Skip to main content

poetry Undone

South Dakota poet Michelle Morin takes a super-long view of climate change, with or without us.


By Michelle Morin



when we are gone,

they will return:

the endangered, the threatened, the lost.


If you like this article, please sign up for Snapshot, Portside's daily summary.

(One summary e-mail a day, you can change anytime, and Portside is always free.)

in some distant springtime,

their passing flights

will dim the sun with clouds of wings

that rain their calls

onto lush and undeveloped plains,

where the only thunder

that breaks the barrier of quiet

will be sage grouse

drumming out the rhythm

of life remade.


the myriad descendants of the few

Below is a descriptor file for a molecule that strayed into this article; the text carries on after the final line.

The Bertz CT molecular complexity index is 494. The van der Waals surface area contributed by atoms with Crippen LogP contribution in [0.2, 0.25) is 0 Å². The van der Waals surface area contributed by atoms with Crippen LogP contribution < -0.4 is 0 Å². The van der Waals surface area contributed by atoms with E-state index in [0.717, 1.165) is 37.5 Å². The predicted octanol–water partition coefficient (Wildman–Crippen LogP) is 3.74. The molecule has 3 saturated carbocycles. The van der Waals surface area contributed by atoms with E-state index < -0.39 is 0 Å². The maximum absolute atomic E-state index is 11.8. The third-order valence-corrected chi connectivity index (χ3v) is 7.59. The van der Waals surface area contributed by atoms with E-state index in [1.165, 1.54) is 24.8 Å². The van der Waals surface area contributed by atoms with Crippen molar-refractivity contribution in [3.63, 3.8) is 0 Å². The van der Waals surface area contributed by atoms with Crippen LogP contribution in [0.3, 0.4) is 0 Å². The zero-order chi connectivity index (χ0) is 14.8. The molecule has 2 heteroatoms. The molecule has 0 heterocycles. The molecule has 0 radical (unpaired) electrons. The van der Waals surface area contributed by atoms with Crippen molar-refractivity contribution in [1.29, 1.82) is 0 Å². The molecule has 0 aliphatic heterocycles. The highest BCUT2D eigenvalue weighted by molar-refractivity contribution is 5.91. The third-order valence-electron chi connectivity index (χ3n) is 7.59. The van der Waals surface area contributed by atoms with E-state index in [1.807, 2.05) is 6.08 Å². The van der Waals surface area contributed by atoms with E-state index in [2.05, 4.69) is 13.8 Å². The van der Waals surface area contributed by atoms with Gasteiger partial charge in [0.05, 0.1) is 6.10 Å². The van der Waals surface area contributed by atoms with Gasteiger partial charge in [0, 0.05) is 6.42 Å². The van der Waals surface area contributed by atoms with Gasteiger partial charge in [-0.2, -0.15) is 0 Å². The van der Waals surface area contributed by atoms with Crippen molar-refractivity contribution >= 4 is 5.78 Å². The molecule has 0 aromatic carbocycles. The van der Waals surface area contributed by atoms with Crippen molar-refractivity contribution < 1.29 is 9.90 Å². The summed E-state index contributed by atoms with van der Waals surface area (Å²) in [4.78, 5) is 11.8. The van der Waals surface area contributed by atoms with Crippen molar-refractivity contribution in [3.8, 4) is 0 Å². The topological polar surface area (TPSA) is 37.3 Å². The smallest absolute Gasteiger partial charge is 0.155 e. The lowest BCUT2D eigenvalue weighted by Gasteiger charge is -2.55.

will softly tread on shadow-roads buried deep

beneath the duff of vast and ancient forests

as they make their way

to drink from vernal pools,

where blue-spotted salamanders

hide the beginnings of their young,

and leopard frogs

sing vespers in praise

of re-creation.

Just maybe,

in ten-thousand centuries,

when the light we made is all undone

and forever lost,

one of them, aroused from sleep

high among the lavish canopies

of boundless jungle,

will gaze into a midnight

made resplendent by the stars

and ask,

“What am I?”

Michelle Morin lives and writes in the Black Hills of South Dakota, a rapidly disappearing eco-system due to land development and mining interests. She retired from nursing at the end of the pandemic.